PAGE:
Near Behlehem - Saluman, after loosing all his olive trees to the construction of the fence and the Israeli access road, now has two-year old olive trees. The fence stands right next to house. His view from his roof is no longer a pine forest but the Har Homa settlement. (Photo by S'ra DeSantis)  

Living in the Shadow of the Wall (Bethlehem District)
Electronic Intifada 11/16/2003
Personal testimonies by Palestinians about the impact of the wall in their lives: The Bethlehem district is home to more than 170,000 Palestinians, concentrated mostly in the three towns Bethlehem, Beit Jala, and Beit Sahour. The wall surrounding the Bethlehem district is a 15-kilometer shackle that segregates 15,000 dunums of agricultural land, mainly olive trees. The wall around Bethlehem serves to isolate and annex the religious areas. Around Rachel's Tomb and the Bilal Ibn Rabah Mosque, hundreds will be isolated between two walls, further strengthening Israeli control of historic, religious, and deeply significant places and strangling the city economically.

AZZOUN VILLAGE: The wall separates Azzoun (population 7,000) from its agricultural land, which now lies west of the wall. No gate in the wall allows residents access to their lands. As a result they must travel long distances---approximately 4 kilometers to a gate near Isla to the west, and 9 kilometers to another gate near Nabi Elias, where some land belonging to Azzoun is located. The main roads are often reserved for soldiers and settlers, and so Palestinians are forced to take even longer routes, often on foot, and cannot bring equipment to harvest their crops.

Faisal Hasan Ahmad Adwan: We have 200 dunums of land, on which we planted wheat and barley, vegetables, olive trees. One day, we found a wire fence around our land and a sign that says, it is forbidden to get close to this fence. For as long as they are working on the wall, we have access to the land. But later, they will put 3/4 of our land beyond the wire. And we can't get to it from the other side either. more..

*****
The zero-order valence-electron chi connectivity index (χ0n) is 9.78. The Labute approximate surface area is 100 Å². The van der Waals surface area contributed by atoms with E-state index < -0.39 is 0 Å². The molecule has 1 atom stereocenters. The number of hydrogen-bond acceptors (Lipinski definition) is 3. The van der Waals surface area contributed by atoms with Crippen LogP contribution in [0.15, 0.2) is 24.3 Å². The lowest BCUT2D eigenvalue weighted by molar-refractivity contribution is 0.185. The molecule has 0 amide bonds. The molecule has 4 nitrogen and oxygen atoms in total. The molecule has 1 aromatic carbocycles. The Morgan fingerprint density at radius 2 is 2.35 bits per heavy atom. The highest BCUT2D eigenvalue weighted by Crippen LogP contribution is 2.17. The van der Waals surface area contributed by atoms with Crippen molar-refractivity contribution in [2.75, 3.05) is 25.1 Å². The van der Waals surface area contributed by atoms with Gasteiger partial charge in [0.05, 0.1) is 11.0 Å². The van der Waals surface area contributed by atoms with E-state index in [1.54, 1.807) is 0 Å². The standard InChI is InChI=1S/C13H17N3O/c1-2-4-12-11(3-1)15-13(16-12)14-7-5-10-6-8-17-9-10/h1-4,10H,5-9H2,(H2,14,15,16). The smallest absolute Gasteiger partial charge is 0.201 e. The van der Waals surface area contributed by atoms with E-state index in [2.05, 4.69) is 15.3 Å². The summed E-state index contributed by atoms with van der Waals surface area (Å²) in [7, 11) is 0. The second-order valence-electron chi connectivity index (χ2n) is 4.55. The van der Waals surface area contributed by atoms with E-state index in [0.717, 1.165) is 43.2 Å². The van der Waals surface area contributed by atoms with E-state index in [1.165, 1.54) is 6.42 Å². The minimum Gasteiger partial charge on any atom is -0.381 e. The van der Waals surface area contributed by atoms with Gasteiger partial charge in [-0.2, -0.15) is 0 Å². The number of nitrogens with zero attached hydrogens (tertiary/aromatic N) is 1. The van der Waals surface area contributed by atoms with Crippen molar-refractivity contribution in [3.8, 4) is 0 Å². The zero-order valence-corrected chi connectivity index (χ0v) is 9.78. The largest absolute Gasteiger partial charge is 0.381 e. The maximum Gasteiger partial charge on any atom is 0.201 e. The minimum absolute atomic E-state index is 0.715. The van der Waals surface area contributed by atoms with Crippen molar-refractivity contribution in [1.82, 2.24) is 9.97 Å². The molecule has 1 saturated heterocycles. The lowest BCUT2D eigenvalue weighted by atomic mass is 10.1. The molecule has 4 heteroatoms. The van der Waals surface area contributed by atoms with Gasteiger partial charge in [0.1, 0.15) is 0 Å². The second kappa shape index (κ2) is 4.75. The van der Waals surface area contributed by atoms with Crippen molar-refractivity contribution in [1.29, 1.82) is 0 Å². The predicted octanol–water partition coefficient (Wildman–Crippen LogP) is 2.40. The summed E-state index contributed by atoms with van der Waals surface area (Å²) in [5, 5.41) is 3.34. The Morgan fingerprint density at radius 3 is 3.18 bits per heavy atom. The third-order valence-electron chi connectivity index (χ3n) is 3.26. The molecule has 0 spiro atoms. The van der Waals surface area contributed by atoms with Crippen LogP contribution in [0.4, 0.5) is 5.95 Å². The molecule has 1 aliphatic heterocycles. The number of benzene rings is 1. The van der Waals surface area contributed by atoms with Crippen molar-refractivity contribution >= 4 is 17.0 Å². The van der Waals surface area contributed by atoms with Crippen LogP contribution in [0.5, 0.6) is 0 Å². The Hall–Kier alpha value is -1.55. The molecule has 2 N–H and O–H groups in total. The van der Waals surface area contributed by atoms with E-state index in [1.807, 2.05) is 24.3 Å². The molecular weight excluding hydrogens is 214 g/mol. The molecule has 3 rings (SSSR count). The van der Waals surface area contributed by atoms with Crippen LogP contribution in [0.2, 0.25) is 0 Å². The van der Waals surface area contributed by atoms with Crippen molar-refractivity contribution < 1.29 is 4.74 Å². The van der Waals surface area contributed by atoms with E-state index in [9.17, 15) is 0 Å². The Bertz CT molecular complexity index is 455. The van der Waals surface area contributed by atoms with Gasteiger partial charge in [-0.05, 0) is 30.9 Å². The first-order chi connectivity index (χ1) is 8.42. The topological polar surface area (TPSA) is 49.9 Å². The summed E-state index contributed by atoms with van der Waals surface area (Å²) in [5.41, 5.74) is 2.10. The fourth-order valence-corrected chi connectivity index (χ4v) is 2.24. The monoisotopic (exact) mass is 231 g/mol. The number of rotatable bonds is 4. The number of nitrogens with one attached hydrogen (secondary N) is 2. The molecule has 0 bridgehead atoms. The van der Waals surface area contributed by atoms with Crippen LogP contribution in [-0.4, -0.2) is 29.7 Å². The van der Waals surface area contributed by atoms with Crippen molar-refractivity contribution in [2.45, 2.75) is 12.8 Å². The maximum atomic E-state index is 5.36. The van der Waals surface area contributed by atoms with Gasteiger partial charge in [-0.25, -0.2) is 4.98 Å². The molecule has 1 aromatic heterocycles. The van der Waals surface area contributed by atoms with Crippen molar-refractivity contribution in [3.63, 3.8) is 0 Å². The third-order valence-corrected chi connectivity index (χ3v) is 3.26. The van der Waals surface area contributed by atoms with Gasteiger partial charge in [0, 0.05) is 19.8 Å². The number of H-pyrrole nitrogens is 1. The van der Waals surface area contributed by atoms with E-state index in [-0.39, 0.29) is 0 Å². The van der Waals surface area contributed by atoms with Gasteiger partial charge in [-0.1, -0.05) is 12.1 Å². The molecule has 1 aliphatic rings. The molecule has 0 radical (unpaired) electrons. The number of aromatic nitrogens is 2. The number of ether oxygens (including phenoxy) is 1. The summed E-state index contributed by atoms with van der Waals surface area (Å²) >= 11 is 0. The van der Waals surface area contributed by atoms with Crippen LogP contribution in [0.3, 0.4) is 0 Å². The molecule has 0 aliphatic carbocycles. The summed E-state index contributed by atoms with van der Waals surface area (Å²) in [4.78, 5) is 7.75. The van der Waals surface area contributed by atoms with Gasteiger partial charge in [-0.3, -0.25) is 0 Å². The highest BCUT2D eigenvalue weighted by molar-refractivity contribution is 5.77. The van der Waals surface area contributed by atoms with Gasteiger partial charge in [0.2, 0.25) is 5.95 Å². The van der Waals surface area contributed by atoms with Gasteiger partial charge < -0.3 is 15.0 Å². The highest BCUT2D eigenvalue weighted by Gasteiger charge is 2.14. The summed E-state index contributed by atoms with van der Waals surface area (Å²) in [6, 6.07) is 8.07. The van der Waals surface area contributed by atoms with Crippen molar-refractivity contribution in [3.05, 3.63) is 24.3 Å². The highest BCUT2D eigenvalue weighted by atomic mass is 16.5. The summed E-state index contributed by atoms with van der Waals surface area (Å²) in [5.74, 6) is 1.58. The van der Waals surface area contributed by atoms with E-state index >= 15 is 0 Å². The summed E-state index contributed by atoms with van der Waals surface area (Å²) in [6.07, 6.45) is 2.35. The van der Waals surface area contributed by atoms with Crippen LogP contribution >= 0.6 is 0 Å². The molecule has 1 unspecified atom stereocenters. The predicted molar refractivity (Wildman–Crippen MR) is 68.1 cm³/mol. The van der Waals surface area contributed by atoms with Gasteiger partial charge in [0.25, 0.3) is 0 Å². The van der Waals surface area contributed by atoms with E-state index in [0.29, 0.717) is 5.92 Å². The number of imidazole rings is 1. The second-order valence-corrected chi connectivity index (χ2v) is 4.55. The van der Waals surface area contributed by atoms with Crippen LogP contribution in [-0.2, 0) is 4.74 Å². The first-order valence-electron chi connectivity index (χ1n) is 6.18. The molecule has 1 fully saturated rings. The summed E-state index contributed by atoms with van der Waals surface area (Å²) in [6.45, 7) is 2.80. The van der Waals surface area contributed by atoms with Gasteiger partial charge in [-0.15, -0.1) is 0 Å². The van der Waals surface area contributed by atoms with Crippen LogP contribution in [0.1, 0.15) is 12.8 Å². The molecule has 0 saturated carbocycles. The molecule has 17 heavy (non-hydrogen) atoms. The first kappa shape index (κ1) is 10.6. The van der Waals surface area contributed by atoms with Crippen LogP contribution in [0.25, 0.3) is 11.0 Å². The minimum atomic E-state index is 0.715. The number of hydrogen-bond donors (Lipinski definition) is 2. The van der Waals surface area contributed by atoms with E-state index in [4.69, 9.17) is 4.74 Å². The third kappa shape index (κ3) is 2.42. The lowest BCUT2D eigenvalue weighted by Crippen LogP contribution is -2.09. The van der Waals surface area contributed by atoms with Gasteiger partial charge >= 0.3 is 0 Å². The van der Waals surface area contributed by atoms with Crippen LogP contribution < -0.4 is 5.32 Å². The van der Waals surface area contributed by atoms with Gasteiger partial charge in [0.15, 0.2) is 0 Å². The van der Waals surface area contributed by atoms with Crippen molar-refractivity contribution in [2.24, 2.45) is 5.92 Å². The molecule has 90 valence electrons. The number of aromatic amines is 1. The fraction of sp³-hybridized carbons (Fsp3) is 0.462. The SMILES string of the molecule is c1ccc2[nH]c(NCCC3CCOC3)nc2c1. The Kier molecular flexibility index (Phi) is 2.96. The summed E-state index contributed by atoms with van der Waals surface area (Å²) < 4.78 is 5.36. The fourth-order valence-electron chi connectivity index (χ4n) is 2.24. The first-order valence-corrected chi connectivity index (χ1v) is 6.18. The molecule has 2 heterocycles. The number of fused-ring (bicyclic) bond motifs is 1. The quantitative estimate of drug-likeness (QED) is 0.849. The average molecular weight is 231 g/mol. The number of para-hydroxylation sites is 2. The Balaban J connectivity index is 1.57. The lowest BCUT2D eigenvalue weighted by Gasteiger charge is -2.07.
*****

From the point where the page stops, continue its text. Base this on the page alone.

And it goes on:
The 25-foot wall is built down the middle of the main street in Abu Dis, a town adjacent to and now cut off from East Jerusalem. The main street has been divided in half by the wall. After the wall is completed, many students and teachers will not be able to reach their schools, which lie on either side of the wall. Access to private, UN, and PA clinics, hospitals, and doctors will be impeded. (Photo by S'ra DeSantis)

Israel and the Occupied Territories: The fence/wall violates human rights
Amnesty International 2/19/2004
Amnesty International believes that the construction by Israel of the fence/wall inside the Occupied Territories violates international law and is contributing to grave human rights violations.

According to the Israeli authorities the fence/wall is "a defensive measure, designed to block the passage of terrorists, weapons and explosives into the State of Israel...."

However, most of the fence/wall is not being constructed on the Green Line between Israel and the West Bank. Close to 90% of the route of the fence/wall is on Palestinian land inside the West Bank, encircling Palestinian towns and villages and cutting off communities and families from each other, separating farmers from their land and Palestinians from their places of work and education and health care facilities and other essential services.

....The fence/wall encompasses more than 50 Israeli civilian settlements in the Occupied Territories, in which the majority of Israeli settlers live and which are illegal under international law. The security exceptions in international humanitarian law cannot be invoked to justify measures that benefit unlawful civilian Israeli settlements at the expense of the occupied Palestinian population.

The construction of the fence/wall inside the Occupied Territories is such a measure and in its present configuration violates Israel's obligations under international humanitarian law. more..
 

Next: Building the Wall by Demolishing Homes

 
 
Additional Resources..
Interactive Guide: Israel and the Palestinians: Fencing Off the West Bank - The Guardian
Israel's Apartheid Wall - Electronic Intifada
PENGON/Anti-Apartheid Wall Campaign
Stop the Wall
International Womens' Peace Service
International Solidarity Movement
Israel's separation wall - Palestine Report
The "Separation Wall" - separating Palestinians from their land - Gush Shalom
Map of the Separation Barrier - B'tselem
The Separation Barrier: Phase One Completed - Hundreds of Thousands Palestinians Directly Harmed - B'tselem
Documents, Maps, Fact Sheets: PLO Negotiations Affairs Department
Israel's Apartheid Wall - Palestine Chronicle
Apartheid Wall, Revisited- Palestine Chronicle